Birder's Guide

OCT 2016

Birder's Guide is the American Birding Association's newest publication. Each issue focuses on a key subject, providing tips from experienced birders on a wide variety of topics like Travel, Listing & Taxonomy, Gear, and Conservation & Community.

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Page 45 of 61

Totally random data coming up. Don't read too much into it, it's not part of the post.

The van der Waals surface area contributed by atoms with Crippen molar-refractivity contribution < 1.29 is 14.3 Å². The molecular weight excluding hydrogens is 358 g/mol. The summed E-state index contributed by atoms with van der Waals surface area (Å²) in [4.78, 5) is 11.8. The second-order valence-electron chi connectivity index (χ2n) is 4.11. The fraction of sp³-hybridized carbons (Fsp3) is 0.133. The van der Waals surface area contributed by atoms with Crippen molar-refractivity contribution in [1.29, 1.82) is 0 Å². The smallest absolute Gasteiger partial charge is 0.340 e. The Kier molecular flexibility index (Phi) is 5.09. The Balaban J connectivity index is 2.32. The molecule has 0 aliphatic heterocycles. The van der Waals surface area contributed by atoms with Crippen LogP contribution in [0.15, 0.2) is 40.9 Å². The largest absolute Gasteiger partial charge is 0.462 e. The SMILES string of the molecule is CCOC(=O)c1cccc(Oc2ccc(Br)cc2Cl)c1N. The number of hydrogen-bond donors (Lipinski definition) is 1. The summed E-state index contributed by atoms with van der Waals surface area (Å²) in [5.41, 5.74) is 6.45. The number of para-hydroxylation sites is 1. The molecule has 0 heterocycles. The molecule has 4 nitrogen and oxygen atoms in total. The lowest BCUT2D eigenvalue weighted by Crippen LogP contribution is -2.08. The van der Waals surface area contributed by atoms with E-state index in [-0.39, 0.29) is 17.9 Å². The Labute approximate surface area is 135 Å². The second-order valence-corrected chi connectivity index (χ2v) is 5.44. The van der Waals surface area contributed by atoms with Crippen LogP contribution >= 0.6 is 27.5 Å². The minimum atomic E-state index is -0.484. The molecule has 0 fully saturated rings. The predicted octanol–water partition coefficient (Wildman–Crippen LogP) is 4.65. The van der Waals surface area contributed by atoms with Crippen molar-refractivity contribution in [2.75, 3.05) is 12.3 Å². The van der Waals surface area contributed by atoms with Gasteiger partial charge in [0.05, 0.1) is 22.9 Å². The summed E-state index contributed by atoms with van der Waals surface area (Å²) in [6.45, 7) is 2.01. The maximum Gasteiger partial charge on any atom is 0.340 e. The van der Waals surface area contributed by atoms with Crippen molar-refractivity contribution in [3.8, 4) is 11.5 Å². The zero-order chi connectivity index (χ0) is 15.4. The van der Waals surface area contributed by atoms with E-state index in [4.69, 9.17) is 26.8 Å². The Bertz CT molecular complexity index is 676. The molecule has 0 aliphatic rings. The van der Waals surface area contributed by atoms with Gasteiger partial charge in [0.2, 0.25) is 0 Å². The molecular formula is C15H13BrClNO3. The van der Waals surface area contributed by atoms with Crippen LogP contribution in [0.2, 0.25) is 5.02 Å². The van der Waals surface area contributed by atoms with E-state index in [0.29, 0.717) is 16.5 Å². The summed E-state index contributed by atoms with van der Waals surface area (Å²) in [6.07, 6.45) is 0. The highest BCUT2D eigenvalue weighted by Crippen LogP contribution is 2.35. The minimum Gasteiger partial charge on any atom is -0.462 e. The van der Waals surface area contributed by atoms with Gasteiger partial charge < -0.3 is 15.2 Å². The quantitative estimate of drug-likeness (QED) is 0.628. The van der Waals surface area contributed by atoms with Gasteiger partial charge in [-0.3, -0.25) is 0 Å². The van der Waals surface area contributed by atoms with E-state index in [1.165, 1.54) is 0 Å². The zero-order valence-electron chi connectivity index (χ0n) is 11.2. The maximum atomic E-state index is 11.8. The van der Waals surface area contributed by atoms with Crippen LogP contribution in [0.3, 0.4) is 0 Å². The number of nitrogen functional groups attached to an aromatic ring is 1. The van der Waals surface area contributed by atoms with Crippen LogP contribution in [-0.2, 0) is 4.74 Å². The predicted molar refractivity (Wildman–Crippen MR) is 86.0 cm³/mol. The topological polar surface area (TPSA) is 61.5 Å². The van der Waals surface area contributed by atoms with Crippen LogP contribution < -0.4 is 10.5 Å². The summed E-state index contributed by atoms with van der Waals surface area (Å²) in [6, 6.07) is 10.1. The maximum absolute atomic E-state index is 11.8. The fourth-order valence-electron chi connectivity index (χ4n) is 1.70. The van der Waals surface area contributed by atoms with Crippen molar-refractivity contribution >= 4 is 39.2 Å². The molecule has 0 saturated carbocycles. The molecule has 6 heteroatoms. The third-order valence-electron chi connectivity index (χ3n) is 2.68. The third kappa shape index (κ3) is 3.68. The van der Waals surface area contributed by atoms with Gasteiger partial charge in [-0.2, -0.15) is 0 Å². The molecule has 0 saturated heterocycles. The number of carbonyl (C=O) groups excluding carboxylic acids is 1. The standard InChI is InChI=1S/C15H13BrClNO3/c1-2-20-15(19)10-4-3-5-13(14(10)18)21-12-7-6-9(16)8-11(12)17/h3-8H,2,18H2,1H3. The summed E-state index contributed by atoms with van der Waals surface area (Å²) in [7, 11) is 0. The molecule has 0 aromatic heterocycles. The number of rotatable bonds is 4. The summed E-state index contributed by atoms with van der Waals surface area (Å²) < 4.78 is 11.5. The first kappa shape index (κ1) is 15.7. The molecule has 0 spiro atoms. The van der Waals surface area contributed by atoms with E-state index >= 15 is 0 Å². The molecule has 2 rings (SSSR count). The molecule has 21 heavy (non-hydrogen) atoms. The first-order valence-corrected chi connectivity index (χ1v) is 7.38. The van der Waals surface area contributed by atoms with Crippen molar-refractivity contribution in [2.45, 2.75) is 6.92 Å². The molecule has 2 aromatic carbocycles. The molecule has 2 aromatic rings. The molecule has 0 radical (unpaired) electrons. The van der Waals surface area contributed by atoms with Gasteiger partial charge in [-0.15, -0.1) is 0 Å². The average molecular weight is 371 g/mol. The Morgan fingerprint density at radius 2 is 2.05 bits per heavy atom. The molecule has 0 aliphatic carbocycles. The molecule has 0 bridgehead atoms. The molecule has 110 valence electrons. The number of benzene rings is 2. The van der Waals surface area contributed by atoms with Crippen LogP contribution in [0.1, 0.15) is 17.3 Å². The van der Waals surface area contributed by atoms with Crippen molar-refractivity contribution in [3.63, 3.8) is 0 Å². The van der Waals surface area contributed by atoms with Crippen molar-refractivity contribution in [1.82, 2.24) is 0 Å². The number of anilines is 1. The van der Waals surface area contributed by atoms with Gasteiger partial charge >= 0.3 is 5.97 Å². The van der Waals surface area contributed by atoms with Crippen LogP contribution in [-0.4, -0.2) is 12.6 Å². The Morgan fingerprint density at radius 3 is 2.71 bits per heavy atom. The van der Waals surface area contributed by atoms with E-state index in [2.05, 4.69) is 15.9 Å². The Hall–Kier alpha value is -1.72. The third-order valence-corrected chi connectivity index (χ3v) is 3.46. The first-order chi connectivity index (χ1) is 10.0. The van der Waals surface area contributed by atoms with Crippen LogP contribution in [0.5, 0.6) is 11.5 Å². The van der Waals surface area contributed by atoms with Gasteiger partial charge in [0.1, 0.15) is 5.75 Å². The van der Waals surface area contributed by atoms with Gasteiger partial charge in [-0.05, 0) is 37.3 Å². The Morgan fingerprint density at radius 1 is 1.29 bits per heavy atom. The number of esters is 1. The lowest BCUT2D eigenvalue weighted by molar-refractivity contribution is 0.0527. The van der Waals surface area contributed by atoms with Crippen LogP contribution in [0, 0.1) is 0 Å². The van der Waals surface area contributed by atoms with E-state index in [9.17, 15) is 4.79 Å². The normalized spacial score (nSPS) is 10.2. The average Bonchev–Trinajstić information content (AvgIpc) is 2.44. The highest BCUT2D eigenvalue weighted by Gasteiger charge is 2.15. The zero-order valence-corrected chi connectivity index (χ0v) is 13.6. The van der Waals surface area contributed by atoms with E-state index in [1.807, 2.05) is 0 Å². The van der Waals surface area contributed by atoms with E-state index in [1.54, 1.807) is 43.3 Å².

Big Day World Record 44 Birder's Guide to Listing & Ta xonomy | October 2016 in Ecuador, and the fourth frequently guides there. They already knew the right roads and the right hillsides, and they drew heavily on this knowledge to begin constructing a Big Day route. Importance of Previous Big Day Experience I learned many things during this South American adventure. One was that a Big Day is most definitely a game. It has rules. It can be conceived as a birdfind- ing race. To succeed, it is not enough to be an expert in bird identification. One must employ strategies designed to maximize the chances of winning. The two Europeans on the team, Brinkhuizen and Seimola, had signifi- cant, previous experience in Big Day competitions. Seimola had been partici- pating in them for more than 15 years, and Brinkhuizen held the Big Day record for the Netherlands when I met him on October 2, 2015. This particular effort thus incorporated many years of experi - ence in Big Day competitions in Europe, and I believe this was a significant factor contributing to the team's success. Cost/Benefit Analysis Determining the Route and Timetable A route was devised and fine-tuned dur- ing several days of scouting between October 2 and October 7, 2015. During the scouting, team members compiled data about what species were to be found where and when. On the slopes of the Andes, a change in altitude of as little as 200m (650 ft.) may bring a whole new suite of bird species. The team's route started in the Amazonian lowlands and moved successively higher into foothill forest, subtropical montane forest, temperate montane forest, high- altitude páramo, and finally down to the disturbed areas of the dry Interandean Valley surrounding the Quito airport. The team considered various routes that would maximize birding in areas of high species density. Birding in any particular high-density area, however, could occur only for so long. Once Top to bottom: n The Big Day route from above. Map © Rad Smith n The Big Day route by elevation and habitat. Graph © Rad Smith n Gilded Barbet, a lowland rainforest species, was found early in the day, at 07:20. Photo © Dušan Brinkhuizen

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